2. Standard appointment processes for Suffragan and Area Bishops.
  3. Ongoing training and development based on a Personal Development Plan as part of MDR for all identified for future senior appointments.

A number of wellbeing and development issues were voiced and, in light of the universal agreement that the administrative burden on bishops had increased and would continue to do so, this needs attention. It is clear that too much depends on pre-existing relationships rather than intentional planning. The Group highlighted the need for:

  1. Meaningful MDR for all.
  2. Formalising the cell group system so that it was equally open to all.
  3. A ‘Buddy’ system for newer bishops providing confidential support and advice from outside the diocese and also for those carrying the responsibility of a diocese during an interregnum or the long-term absence of the Diocesan.
  4. Standardising administrative and other practical support for bishops.


4.1 Summary and Conclusion

This document has laid out our thinking about options for Episcopal change to fit our new context. Our ambition is to see us deploy all the resources entrusted to us by God employed to the maximum advantage for the extension of His Kingdom. This is entirely a missional task. Following the careful listening undertaken by the Task Group, and our prayerful deliberation on what we have heard through them and from God, we believe that God is calling us to embrace significant change.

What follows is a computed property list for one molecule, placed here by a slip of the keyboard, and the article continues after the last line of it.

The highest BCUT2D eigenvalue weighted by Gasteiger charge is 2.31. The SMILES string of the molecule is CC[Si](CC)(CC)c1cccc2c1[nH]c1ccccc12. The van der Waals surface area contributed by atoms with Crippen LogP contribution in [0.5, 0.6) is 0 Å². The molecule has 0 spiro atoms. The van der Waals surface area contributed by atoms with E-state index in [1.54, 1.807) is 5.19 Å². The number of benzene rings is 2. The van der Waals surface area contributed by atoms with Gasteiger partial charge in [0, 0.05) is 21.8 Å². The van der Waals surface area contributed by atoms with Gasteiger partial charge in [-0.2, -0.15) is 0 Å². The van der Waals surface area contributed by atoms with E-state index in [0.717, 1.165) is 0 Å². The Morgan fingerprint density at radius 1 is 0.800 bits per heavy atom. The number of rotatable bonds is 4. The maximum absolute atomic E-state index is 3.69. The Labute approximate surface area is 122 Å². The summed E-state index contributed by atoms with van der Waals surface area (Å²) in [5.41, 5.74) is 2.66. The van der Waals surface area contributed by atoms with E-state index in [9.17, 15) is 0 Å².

The proposals for Episcopal change outlined in this document align fully with what we believe God is saying to us in other contexts – it is a clear call to be a simpler, humbler and bolder church. This will require us to address both our structures – being prepared to lay down what we have been entrusted with, and our culture – being prepared to lay down and surrender much that we have held dear, but which we now believe may well now be hindering our mission.

We believe that there will need to be significant changes to how dioceses are structured, the number and nature of them as well as serious consideration being given to the behaviours and ways of working of bishops as we move beyond the events of 2020 and 2021.

Of course, our listening is not yet complete, which is why we now wish to share our conclusions with you for your thoughts and prayerful reflection.

4.2 Implementing Changes

1. We are enormously grateful to Stephen, Maggie and Mark for the work they have done, the results and thinking from which is set out in this document. It is obvious that they have given a tremendous amount of their time, effort and energy over the last few months in listening to bishops and in praying and considering what they have heard. They have laid it out clearly and helpfully highlighted the issues we now need to consider further.